Captain Marvel

It’s hard to launch an action hero franchise based on a comic book character when you can’t deliver dazzling special effects, innovative super powers, imaginative action scenes, uncanny makeup, vibrant costumes or a consistently affecting storyline. Those essential elements are missing in this feeble origin tale about a superhero who deserves better.

Far off in another galaxy opening scenes depict Yon-Rogg (Jude Law), commander of the Kree civilization’s militia called Starforce. He’s training a soldier named Vers (Brie Larson, Oscar-winner for Room) in martial arts combat. The characters/actors don’t seem particularly convincing. The Kree are at war with the Skrulls, led by Talos (Ben Mendelsohn, Bloodline); they’re green shape-shifters with elf ears who can turn themselves into anyone they see. It’s hard to spot the Skrulls; they’re difficult to track and can sneak up on you quicker than a heart attack.

The battle between the Kree and the Skrulls shifts to the 1990s on earth, aka Planet C-53. Vers’ trip to the planet triggers memories. Was she there before? Did she have a pivotal role in a crucial event? Why do people call her Carol? Her voyage of self-discovery may be more fascinating than her mission.

First views of the footage are disappointing. The costumes (Sanja Milkovic Hays) are dull and lack eye-catching colors and designs (Oscar-winner Ruth Carter’s clothes in Black Panther made a statement as important as any aspect of that film). The makeup (Erica Akin) is uninspired; especially on the Skrulls who look like they’re wearing green Halloween masks from Toys R Us. Set decoration (Lauri Gaffin), art direction (Elena Albanese), production design (Andy Nicholson) and cinematography (Ben Davis) all look rehashed from other nondescript action hero/sci-fi movies. Add in the dullest of special effects (once you’ve seen Larson shoot power waves out her fists, it loses its shimmer) and visually everything is humdrum.

With nothing to look at, attention gets focused on the story, direction, pacing and acting:  One civilization fighting another civilization is not exactly an earth-shattering premise. When the oh-too-conventional script by writers/directors Anna Boden and Ryan Fleck (Half Nelson) and co-writer Geneva Robertson-Dworet concentrates on fighting green plastic looking beings, it shoots blanks. A subplot that centers on Vers’ personal hurdles and discovering her previous life hits its target. 

Adding in funny moments about the ineptitude of ‘90s technology, compared with today’s high tech causes several smirks (remember floppy discs and pay phone booths?). Plus, the characters on earth, like the smart-mouthed Nick Fury (Samuel L. Jackson), who works with an organization called S.H.I.E.L.D, fellow pilot friend Maria (Lashana Lynch) and the enigmatic Supreme Intelligence being (Annette Bening) provide needed diversions.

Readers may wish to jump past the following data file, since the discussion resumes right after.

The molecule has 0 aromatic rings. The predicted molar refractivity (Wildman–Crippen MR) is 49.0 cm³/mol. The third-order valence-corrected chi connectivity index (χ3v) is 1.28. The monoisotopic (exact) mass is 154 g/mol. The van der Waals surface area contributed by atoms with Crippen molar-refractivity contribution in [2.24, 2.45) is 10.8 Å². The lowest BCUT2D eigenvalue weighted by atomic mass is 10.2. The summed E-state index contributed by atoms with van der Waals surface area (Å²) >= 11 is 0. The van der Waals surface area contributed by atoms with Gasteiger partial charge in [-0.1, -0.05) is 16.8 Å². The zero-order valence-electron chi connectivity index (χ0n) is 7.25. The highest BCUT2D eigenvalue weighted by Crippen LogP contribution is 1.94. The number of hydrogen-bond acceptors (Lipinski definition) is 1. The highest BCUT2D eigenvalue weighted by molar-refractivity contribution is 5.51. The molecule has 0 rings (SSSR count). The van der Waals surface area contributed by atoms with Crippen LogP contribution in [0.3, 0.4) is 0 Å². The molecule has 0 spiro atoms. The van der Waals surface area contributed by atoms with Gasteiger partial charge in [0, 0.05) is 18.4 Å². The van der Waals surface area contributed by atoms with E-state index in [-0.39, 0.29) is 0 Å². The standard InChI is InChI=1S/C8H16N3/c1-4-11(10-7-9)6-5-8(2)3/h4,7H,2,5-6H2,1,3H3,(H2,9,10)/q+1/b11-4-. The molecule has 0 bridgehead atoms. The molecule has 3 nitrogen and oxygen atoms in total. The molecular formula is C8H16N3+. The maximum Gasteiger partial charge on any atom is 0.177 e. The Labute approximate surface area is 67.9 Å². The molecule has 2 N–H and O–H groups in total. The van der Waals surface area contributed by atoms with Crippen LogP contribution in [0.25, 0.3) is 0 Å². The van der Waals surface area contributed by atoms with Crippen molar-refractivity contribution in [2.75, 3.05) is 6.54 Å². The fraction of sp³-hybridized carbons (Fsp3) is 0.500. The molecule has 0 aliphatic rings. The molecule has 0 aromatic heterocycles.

Hopefully, if Boden and Fleck go on to direct more Marvel films, they’ll keep these standards in mind: Rivalries between warring factions have to be vicious, not polite. Fight scenes should be thrilling. Battles in space need to be spectacular. Airplane chases should be riveting. Fistfights have to be imaginatively staged and choreographed. Chase scenes where heroes run after enemies must be an adrenaline rush. If you can’t hit those marks, why bother? 

Editors Debbie Berman and Elliot Graham do the best they can with the footage they were given. What’s on view has a rhythm. It’s not like you’re squirming in your seat for 2h and 4m. Boredom is not the overwhelming takeaway. Neither is excitement.

Brie Larson, an excellent dramatic actress, injects humanity, doubt and imperfection into her Vers. It’s just enough to make what could have been a cliché character somewhat intriguing. Not much more. Jackson as Fury buddy’s up to the lead and adds comic relief. Jude Law is miscast and too British and reserved for his mentor role. Mendelsohn fares slightly better as the green monster Talos. Other supporting actors don’t get enough screen time to show their real talent: Gemma Chan, Algenis Perez Soto and Djimon Hounsou. 

The perfectly written, directed, acted and produced Wonder Woman should have been nominated for an Oscar. It paved the way for Captain Marvel to succeed as an art form, at the box office and with a female protagonist in a predominantly male genre. WW casts a shadow so big that any similar film that follows will have to bring its A game to equal it and an A+ game to beat it. Captain Marvel rates a C. It’s distinguished from other MCU movies by its female lead. Otherwise it is way too ordinary and middle of the pack.

In the least, thanks to this prequel, audiences will know how Captain Marvel got her ultra-powerful mojo and how the S.H.I.E.L.D. got its start. Discerning action film fans may wish the film aimed higher than that. 

Visit NNPA News Wire Film Critic Dwight Brown at DwightBrownInk.com and BlackPressUSA.com